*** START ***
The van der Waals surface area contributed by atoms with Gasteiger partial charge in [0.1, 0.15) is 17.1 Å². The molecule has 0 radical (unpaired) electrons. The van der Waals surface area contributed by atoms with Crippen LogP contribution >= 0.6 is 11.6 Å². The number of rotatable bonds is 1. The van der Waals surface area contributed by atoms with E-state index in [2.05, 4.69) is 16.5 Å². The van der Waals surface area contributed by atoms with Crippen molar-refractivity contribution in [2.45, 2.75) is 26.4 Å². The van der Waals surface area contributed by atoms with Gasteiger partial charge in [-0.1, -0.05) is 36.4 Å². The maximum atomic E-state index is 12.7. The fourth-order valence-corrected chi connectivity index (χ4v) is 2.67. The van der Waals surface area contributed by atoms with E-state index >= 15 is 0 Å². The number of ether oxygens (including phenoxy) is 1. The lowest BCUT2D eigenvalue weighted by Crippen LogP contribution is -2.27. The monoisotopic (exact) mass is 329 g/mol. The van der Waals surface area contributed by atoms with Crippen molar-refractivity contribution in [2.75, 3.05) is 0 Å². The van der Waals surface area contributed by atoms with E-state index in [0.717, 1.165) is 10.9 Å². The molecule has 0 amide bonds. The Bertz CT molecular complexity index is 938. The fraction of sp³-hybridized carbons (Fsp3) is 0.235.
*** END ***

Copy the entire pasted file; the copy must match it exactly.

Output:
The van der Waals surface area contributed by atoms with Gasteiger partial charge in [0.1, 0.15) is 17.1 Å². The molecule has 0 radical (unpaired) electrons. The van der Waals surface area contributed by atoms with Crippen LogP contribution >= 0.6 is 11.6 Å². The number of rotatable bonds is 1. The van der Waals surface area contributed by atoms with E-state index in [2.05, 4.69) is 16.5 Å². The van der Waals surface area contributed by atoms with Crippen molar-refractivity contribution in [2.45, 2.75) is 26.4 Å². The van der Waals surface area contributed by atoms with Gasteiger partial charge in [-0.1, -0.05) is 36.4 Å². The maximum atomic E-state index is 12.7. The fourth-order valence-corrected chi connectivity index (χ4v) is 2.67. The van der Waals surface area contributed by atoms with E-state index >= 15 is 0 Å². The number of ether oxygens (including phenoxy) is 1. The lowest BCUT2D eigenvalue weighted by Crippen LogP contribution is -2.27. The monoisotopic (exact) mass is 329 g/mol. The van der Waals surface area contributed by atoms with Crippen molar-refractivity contribution in [2.75, 3.05) is 0 Å². The van der Waals surface area contributed by atoms with E-state index in [0.717, 1.165) is 10.9 Å². The molecule has 0 amide bonds. The Bertz CT molecular complexity index is 938. The fraction of sp³-hybridized carbons (Fsp3) is 0.235.